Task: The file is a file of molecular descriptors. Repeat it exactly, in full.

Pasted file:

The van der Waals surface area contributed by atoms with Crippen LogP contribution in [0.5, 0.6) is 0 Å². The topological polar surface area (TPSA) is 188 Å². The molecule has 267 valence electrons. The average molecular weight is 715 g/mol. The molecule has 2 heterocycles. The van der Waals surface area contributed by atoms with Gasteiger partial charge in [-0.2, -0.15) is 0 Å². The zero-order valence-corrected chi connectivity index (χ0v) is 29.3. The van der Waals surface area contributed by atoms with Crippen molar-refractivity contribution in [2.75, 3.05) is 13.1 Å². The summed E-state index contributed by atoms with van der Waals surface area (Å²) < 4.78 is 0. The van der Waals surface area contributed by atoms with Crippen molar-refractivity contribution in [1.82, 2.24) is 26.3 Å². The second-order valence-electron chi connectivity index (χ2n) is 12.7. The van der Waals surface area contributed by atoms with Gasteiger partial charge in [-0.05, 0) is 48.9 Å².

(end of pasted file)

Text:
The van der Waals surface area contributed by atoms with Crippen LogP contribution in [0.5, 0.6) is 0 Å². The topological polar surface area (TPSA) is 188 Å². The molecule has 267 valence electrons. The average molecular weight is 715 g/mol. The molecule has 2 heterocycles. The van der Waals surface area contributed by atoms with Gasteiger partial charge in [-0.2, -0.15) is 0 Å². The zero-order valence-corrected chi connectivity index (χ0v) is 29.3. The van der Waals surface area contributed by atoms with Crippen molar-refractivity contribution in [2.75, 3.05) is 13.1 Å². The summed E-state index contributed by atoms with van der Waals surface area (Å²) < 4.78 is 0. The van der Waals surface area contributed by atoms with Crippen molar-refractivity contribution in [1.82, 2.24) is 26.3 Å². The second-order valence-electron chi connectivity index (χ2n) is 12.7. The van der Waals surface area contributed by atoms with Gasteiger partial charge in [-0.05, 0) is 48.9 Å².